With the attachment means 8 preferably designed to be of isostatic nature, the forces exerted according to the longitudinal direction X are absorbed exclusively by the intermediate attachment 22, the forces exerted according to the transversal direction Y are absorbed conjointly by the intermediate attachment 22 and the rear attachment 24, and the forces exerted according to the vertical direction Z are absorbed conjointly by the front attachments 20 and the rear attachment 24.

On the other hand, absorbing the torque exerted according to the direction X is ensured vertically solely by the two front attachments 20, whereas absorbing torque exerted according to the direction Y is ensured vertically conjointly by the front 20 and rear 24 attachments. Finally, absorbing the torque exerted according to the direction Z is ensured transversally by the intermediate attachment 22 and the rear attachment 24.

In reference to FIGS. 2 and 3, it is evident that the rigid structure forming a caisson 6 comprises a transversal groove 32 whereof one of the functions is formation of a fixing support for the front attachments 20. This groove 32 largely takes the form of a rectangle, partially recessed at its centre. At the level of each of its corners, it has a recess in the form of a square for housing support angles of longerons 26, 28 and lateral panels 30. More precisely, in its upper part the caisson comprises two reinforcements in the form of a square 46, each housing an upper angle 50 extending substantially according to the direction X, preferably from one end to the other of the caisson 6. In the same way, in its lower part the caisson comprises two reinforcements in the form of a square 52, each housing a lower angle 54 extending substantially according to the direction X, preferably from one end to the other of the caisson 6.

At the level of this lower part of the caisson, the lateral flank of each angle 54 is located in the continuity of a lateral flank of the groove 32, such that they conjointly constitute the same support surface for the associated lateral panel 30, substantially oriented according to a plane XZ. Similarly, the lower flank of each angle 54 is located in the continuity of a lower flank of the groove 32, such that they conjointly constitute the same support surface for the lower longeron 28, substantially oriented according to a plane XY.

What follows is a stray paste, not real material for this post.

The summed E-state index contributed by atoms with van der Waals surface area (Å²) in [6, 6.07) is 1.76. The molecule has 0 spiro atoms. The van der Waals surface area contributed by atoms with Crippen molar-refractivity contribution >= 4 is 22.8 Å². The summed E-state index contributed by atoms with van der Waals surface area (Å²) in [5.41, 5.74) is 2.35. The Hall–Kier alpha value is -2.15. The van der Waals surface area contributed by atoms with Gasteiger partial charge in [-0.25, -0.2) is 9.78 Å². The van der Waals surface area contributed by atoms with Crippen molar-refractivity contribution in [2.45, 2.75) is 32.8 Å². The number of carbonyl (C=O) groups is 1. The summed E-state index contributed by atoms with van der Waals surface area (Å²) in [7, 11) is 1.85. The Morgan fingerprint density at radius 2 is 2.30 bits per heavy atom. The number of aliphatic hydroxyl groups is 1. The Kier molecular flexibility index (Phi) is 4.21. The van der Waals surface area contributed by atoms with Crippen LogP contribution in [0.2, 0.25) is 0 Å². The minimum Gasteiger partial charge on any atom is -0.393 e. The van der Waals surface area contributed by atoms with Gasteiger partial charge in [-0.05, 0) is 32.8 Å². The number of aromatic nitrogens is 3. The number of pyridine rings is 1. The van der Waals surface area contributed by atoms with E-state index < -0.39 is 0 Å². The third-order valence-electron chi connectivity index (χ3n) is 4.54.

At the level of the upper part of the caisson, the proposed arrangement differs substantially from that encountered in the lower part, as it integrates placing the front attachments 20.

However, the upper flank of each angle 50 is also located in the continuity of an upper flank of the groove 32, such that they conjointly constitute the same support surface for the upper longeron 26, substantially oriented according to a plane XY.

On the contrary, the lateral flank of each angle 50 is located in the continuity of another reinforcement 58 of the groove 32, such that they conjointly constitute the same support surface for fitting of the corresponding front attachment 20, substantially oriented according to a plane XZ and therefore offset towards the interior relative to the lateral flank of the groove.

One of the two front attachments 20 will now be described, given that the other is preferably substantially identical or similar. More precisely, the two attachments 20 are substantially symmetrical relative to a plane P oriented according to the directions X and Z, this plane P also constituting a plane of symmetry for the assembly of the caisson 6.